DeBRULER, Judge (concurring in result).
I concur in the result reached by Justice Hunter in this case, and agree that the waiver was inadequate. However, I do not agree that the warnings in this case were adequate as I have previously indicated in Jones v. State (1969), Ind., 252 N.E.2d 572. When the accused is told that "we have no way of giving you a lawyer but one will be appointed for you, if and when you go to court and the court finds that you are a pauper", he is effectively told that he can talk now or remain in custody in an alien, friendless, harsh world for an indeterminate length of time. To the average accused, still hoping at this stage to be home on time for dinner or to make it to work on time, the implication that his choice is to answer questions right away or remain in custody until that nebulous time "if and when" he goes to court is a coerced choice of the most obvious kind.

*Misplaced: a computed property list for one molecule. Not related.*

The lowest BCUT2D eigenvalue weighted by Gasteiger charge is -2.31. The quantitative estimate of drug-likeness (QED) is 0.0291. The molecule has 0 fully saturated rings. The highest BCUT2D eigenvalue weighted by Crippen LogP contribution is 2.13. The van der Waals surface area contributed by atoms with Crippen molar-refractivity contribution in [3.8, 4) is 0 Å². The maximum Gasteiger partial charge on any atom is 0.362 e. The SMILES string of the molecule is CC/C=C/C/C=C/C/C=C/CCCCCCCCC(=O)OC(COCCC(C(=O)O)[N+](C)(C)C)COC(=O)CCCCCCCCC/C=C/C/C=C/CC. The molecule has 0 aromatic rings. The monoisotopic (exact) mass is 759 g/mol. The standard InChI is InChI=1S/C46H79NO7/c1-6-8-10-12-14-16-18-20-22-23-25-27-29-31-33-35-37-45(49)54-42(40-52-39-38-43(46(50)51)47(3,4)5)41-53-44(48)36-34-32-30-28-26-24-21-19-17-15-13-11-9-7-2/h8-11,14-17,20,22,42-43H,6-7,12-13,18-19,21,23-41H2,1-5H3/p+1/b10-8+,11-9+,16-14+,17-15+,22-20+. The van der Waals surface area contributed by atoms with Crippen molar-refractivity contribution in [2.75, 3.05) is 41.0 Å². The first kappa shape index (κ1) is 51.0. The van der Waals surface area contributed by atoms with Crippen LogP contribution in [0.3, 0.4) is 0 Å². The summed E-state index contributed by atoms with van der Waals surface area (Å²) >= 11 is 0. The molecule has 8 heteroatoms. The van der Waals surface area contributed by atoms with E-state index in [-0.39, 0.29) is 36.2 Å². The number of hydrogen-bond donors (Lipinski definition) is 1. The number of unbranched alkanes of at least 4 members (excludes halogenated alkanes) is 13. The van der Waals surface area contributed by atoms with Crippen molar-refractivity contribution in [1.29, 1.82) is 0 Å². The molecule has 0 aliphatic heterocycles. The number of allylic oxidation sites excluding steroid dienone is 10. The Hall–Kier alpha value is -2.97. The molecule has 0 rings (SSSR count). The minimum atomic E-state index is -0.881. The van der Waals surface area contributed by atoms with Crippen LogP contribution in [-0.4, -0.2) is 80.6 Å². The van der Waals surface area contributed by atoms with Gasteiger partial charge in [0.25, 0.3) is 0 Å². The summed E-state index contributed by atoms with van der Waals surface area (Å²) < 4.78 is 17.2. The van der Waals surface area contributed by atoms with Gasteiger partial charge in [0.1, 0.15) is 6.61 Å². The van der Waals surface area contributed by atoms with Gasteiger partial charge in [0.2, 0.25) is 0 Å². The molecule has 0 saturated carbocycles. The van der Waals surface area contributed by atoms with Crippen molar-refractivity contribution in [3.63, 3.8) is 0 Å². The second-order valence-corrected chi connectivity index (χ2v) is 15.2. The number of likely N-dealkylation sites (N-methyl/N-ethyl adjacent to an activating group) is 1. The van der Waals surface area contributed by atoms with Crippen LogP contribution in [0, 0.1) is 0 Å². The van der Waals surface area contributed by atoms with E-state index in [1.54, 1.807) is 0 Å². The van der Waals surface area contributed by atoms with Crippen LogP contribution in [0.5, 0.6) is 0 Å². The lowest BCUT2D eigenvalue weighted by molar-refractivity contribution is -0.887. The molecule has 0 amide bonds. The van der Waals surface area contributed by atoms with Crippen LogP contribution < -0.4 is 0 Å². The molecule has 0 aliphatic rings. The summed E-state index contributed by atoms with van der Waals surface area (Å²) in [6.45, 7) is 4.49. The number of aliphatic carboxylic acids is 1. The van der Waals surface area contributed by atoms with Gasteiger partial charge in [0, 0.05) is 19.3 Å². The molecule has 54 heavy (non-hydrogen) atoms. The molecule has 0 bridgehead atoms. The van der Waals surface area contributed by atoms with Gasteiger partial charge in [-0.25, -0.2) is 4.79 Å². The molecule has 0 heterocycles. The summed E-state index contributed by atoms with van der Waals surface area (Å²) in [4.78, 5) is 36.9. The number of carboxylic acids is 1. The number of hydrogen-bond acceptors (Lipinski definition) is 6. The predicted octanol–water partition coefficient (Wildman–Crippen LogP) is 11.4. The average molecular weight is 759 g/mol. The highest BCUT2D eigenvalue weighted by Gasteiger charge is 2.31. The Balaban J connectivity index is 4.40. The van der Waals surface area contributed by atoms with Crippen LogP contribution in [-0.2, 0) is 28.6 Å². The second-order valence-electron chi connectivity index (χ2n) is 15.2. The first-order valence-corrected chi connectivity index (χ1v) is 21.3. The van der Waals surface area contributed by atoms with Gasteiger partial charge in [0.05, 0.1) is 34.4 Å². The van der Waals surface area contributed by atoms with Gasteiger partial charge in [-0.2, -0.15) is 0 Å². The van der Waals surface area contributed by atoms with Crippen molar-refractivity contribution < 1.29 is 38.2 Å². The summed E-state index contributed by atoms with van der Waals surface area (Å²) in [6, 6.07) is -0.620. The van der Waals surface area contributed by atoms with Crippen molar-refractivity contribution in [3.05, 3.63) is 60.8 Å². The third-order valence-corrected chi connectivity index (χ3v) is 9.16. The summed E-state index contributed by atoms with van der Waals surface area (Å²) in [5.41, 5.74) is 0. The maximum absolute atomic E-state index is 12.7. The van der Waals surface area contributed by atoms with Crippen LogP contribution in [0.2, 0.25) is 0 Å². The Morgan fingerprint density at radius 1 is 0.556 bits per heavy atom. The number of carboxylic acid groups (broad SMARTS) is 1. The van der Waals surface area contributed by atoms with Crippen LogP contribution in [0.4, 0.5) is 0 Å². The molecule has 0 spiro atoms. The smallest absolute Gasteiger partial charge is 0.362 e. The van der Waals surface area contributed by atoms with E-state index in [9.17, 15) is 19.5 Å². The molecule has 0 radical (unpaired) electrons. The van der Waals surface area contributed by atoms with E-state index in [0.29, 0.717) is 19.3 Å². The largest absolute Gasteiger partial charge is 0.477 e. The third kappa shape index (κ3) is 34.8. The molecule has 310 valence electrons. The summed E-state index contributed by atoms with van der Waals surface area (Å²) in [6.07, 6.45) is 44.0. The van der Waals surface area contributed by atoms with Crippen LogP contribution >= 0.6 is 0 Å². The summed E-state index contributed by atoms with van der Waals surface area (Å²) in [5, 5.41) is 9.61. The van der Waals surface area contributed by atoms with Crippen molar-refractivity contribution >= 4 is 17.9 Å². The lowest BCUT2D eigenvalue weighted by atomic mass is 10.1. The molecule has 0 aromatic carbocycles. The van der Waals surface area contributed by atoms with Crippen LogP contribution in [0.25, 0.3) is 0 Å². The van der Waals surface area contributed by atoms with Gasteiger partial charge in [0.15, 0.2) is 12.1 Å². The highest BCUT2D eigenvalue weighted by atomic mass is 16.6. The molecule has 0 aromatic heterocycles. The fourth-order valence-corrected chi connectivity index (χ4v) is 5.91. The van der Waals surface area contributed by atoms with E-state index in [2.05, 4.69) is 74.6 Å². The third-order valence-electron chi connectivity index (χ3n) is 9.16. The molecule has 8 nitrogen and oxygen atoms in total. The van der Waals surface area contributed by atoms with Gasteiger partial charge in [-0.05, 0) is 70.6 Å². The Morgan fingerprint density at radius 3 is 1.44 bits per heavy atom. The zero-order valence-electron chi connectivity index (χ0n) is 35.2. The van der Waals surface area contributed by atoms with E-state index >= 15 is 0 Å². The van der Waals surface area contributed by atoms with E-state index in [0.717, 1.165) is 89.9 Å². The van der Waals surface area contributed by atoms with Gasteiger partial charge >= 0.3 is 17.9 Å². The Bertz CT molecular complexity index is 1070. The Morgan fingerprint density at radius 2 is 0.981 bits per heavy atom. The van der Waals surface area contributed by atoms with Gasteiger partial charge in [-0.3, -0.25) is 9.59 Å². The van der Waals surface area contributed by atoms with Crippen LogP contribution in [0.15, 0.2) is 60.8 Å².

Furthermore, the printed warnings clearly imply that a lawyer will be helpful during questioning but would be unable to prevent the questioning. The accused is told that "you have the right to talk to a lawyer for advice before we ask you any questions, and to have him with you during questioning", and later "you also have the right to stop answering questions until you talk to a lawyer". (Emphasis added.) Thus, the accused is left with the impression that he can answer questions right away and possibly be released, or wait an indeterminate length of time in custody until a lawyer can be appointed to be with him while he is questioned. It is true that he is told that "you have the right to remain silent", but this simple statement does not and cannot convey the important protection of the Fifth Amendment to the accused, namely, that he has an absolute right not to answer questions at any time. This single sentence is especially inadequate where the remainder of the warning implies that a lawyer could only help him answer the question and not prevent any questioning.